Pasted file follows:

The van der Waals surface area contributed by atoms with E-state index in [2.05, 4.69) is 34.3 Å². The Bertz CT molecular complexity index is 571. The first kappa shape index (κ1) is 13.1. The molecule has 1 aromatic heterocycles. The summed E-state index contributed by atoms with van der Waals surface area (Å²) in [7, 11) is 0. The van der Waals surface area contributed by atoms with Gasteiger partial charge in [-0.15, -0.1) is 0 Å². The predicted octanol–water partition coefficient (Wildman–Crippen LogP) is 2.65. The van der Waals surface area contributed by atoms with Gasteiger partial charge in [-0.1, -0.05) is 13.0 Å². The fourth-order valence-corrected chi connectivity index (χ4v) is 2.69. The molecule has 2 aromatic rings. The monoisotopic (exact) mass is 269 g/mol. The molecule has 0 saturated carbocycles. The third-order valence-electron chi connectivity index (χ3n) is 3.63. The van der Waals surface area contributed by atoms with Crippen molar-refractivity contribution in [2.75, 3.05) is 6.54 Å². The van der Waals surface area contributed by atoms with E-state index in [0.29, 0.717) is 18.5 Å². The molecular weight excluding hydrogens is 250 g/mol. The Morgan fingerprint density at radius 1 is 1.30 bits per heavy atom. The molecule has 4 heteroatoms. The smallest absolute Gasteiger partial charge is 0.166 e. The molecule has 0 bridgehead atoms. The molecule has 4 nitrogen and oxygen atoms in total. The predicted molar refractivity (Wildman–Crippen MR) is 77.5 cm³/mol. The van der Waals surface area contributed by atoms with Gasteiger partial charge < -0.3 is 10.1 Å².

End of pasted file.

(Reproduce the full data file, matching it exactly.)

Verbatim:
The van der Waals surface area contributed by atoms with E-state index in [2.05, 4.69) is 34.3 Å². The Bertz CT molecular complexity index is 571. The first kappa shape index (κ1) is 13.1. The molecule has 1 aromatic heterocycles. The summed E-state index contributed by atoms with van der Waals surface area (Å²) in [7, 11) is 0. The van der Waals surface area contributed by atoms with Gasteiger partial charge in [-0.15, -0.1) is 0 Å². The predicted octanol–water partition coefficient (Wildman–Crippen LogP) is 2.65. The van der Waals surface area contributed by atoms with Gasteiger partial charge in [-0.1, -0.05) is 13.0 Å². The fourth-order valence-corrected chi connectivity index (χ4v) is 2.69. The molecule has 2 aromatic rings. The monoisotopic (exact) mass is 269 g/mol. The molecule has 0 saturated carbocycles. The third-order valence-electron chi connectivity index (χ3n) is 3.63. The van der Waals surface area contributed by atoms with Crippen molar-refractivity contribution in [2.75, 3.05) is 6.54 Å². The van der Waals surface area contributed by atoms with E-state index in [0.29, 0.717) is 18.5 Å². The molecular weight excluding hydrogens is 250 g/mol. The Morgan fingerprint density at radius 1 is 1.30 bits per heavy atom. The molecule has 4 heteroatoms. The smallest absolute Gasteiger partial charge is 0.166 e. The molecule has 0 bridgehead atoms. The molecule has 4 nitrogen and oxygen atoms in total. The predicted molar refractivity (Wildman–Crippen MR) is 77.5 cm³/mol. The van der Waals surface area contributed by atoms with Gasteiger partial charge < -0.3 is 10.1 Å².